By Daisy Ni (PO ’21)
The past year saw the rise and fall of California Proposition 3 (Cal 3), an initiative proposing to split California into three states. Sponsored by venture capitalist Tim Draper, it aimed to divide California into three: Northern California, Southern California, and California.
Although Cal 3 gained enough voter signatures to qualify for the November ballot, the California Superior Court moved to take the initiative off the ballot in June. Despite its failure, the potential reality of a California break-up remains relevant—to this date, Californians have made over 200 attempts to divide since statehood in 1849.
Proponents of a California split assert that the move would lead to fairer representation. Compared to other states, California’s voice in federal government is highly diluted—Texas has one senator for every 12,365,209 residents, New York and Florida have one for every 9 million, while California has one senator for every 18,670,995 Californians. Proponents of the split also contend that it would make state legislation more accountable and responsive to the individual needs. Draper, for example, alleges that the state’s failing education systems, high taxes, and deteriorating infrastructure are all phenomena caused by strained government.
While splitting up California may lead to closer connections between government and residents, Cal 3’s claims can be misleading. The Cal 3 website implies that Cal 3 will definitively benefit Californians through measures such as lowering taxes and strengthening education, but it is impossible to guarantee that the new states will do the same things or anything at all. As the California’s Legislative Analyst’s Office (LAO) wrote, “these states would make their own decisions about state and local taxes and spending.” Assumptions cannot be made regarding what they will or will not do.
What is certain, however, is the highly complex discussions that will need to be had for a split to take place. For example, California’s public higher education system, consisting of 114 community colleges, 23 CSU campuses, and 10 UC campuses, would be divided under the responsibilities of three different jurisdictions. Breaking up California could lead to complicated decision-making regarding in-state tuition and other factors for the over two million students enrolled. Maintenance costs and federal research funding would also not be evenly distributed among the three states, the LAO reports. Education represents only one of the state services that would not divide easily under a split, with others including prison populations or the water supply system, which LAO wrote to be “one of the most complex in the world.”
There are additionally a number of legal obstacles that a proposal to split California would face. In California, a proposal could make its way to the ballot either through two pathways: an amendment or revision. An amendment, which requires two-third majority in each state house of the legislature or sufficient voter signatures to appear on the ballot, contrasts with a “revision,” which can be placed on the ballot only with a two-third majority of both houses or through the decision of a state constitutional convention.
Cal 3, in particular, deemed itself an amendment and made its way onto the ballot through voter signatures. Critics, however, had argued that a plan to split California would fall under the definition of a revision, which is considered to be “substantial change to the entire constitution, rather than… a less extensive change in one or more of its provisions.”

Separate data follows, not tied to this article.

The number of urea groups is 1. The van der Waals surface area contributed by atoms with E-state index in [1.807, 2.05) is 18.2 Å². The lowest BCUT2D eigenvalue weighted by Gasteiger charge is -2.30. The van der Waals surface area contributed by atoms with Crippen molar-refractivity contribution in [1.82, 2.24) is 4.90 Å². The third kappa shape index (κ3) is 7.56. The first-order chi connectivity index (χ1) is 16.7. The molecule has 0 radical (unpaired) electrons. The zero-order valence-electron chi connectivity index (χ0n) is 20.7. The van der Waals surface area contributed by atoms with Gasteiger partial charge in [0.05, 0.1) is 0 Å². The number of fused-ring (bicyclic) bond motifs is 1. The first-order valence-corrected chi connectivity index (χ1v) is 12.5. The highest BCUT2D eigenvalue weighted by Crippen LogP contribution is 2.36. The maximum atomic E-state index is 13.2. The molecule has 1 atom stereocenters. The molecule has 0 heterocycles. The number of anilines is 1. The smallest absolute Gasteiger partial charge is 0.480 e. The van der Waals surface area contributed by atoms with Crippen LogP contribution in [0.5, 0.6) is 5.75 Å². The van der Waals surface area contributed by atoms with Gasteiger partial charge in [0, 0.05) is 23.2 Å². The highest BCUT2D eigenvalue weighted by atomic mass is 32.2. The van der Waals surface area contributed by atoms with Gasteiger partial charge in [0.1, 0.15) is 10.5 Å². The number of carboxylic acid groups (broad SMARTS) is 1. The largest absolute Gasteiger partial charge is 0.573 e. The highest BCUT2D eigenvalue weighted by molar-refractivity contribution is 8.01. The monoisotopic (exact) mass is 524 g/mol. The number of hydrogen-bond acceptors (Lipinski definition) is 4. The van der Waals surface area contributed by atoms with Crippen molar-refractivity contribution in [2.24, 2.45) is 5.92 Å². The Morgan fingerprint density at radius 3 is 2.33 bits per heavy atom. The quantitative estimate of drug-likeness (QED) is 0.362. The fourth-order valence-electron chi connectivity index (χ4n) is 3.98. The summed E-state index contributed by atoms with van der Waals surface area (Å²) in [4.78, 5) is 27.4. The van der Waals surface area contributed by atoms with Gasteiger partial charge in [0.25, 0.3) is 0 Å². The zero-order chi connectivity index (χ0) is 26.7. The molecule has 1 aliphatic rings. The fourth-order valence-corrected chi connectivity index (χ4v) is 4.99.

Additionally, even if Cal 3 were an amendment, there may be conflicts with Article IV, Section 3 of the U.S. Constitution, which states that “no new States shall be formed or erected within the jurisdiction of any other state… without the Consent of the Legislatures of the States concerned as well as of the Congress.” There is no clear consensus on whether popular initiative by the people of the state, should Cal 3 pass had passed on the ballot, would be sufficient to amount to the “consent of the legislature.” When West Virginia became a state in 1863, Section 3 was interpreted to require the vote of the state legislature itself and Congress. LAO has noted that “largely because the voter initiative process did not emerge until decades after 1863, there is no clear precedent for whether a voter initiative may provide the required state legislative consent to split a state.” It further notes that the California court has swung both ways, in some context allowing voter initiatives to substitute for required actions of state legislatures and not in others.
A plan to split up California would face heavy implications as well on California’s participation in the federal politics. Cal 3, for example, would have increased the number of senatorial seats the California territories hold from two to six. This is a possibility that Republicans may be wary of. However, under Cal 3 borders, “Southern California” would include several more conservative districts, making it a swing state. As such, Democrats may also be wary of changing the status quo to risk their stronghold on the state’s current 55 electoral votes.
As tensions rise within California, as well as between California and the federal government, the demand for greater independence may be growing. The Draper proposal, failure or not, can serve as important precedent for any future policies that may be similar directed—the fact that the Cal 3 initiative had gained 402,468 votes showcases the relevance this idea holds in the minds of Californians. Such a measure would have to bypass a multitude of political and legal battles—whether or not it would succeed, however, is a question to be tested another time.